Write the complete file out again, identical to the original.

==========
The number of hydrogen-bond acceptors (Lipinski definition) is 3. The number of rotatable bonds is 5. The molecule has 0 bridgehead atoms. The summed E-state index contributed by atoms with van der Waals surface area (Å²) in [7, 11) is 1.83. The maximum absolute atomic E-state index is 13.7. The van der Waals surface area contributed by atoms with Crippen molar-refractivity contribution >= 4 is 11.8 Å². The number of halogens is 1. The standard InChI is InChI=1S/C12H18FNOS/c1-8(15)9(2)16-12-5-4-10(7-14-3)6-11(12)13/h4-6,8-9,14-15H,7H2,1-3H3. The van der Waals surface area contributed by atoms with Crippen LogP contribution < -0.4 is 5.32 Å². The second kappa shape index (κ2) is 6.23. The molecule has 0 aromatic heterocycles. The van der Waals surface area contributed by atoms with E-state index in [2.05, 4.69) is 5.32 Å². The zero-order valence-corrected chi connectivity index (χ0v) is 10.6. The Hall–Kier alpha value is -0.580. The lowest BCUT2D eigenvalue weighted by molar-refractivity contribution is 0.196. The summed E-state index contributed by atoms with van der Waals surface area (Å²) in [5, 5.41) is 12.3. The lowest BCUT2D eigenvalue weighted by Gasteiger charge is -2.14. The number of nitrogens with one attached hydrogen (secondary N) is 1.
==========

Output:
The number of hydrogen-bond acceptors (Lipinski definition) is 3. The number of rotatable bonds is 5. The molecule has 0 bridgehead atoms. The summed E-state index contributed by atoms with van der Waals surface area (Å²) in [7, 11) is 1.83. The maximum absolute atomic E-state index is 13.7. The van der Waals surface area contributed by atoms with Crippen molar-refractivity contribution >= 4 is 11.8 Å². The number of halogens is 1. The standard InChI is InChI=1S/C12H18FNOS/c1-8(15)9(2)16-12-5-4-10(7-14-3)6-11(12)13/h4-6,8-9,14-15H,7H2,1-3H3. The van der Waals surface area contributed by atoms with Crippen LogP contribution < -0.4 is 5.32 Å². The second kappa shape index (κ2) is 6.23. The molecule has 0 aromatic heterocycles. The van der Waals surface area contributed by atoms with E-state index in [2.05, 4.69) is 5.32 Å². The zero-order valence-corrected chi connectivity index (χ0v) is 10.6. The Hall–Kier alpha value is -0.580. The lowest BCUT2D eigenvalue weighted by molar-refractivity contribution is 0.196. The summed E-state index contributed by atoms with van der Waals surface area (Å²) in [5, 5.41) is 12.3. The lowest BCUT2D eigenvalue weighted by Gasteiger charge is -2.14. The number of nitrogens with one attached hydrogen (secondary N) is 1.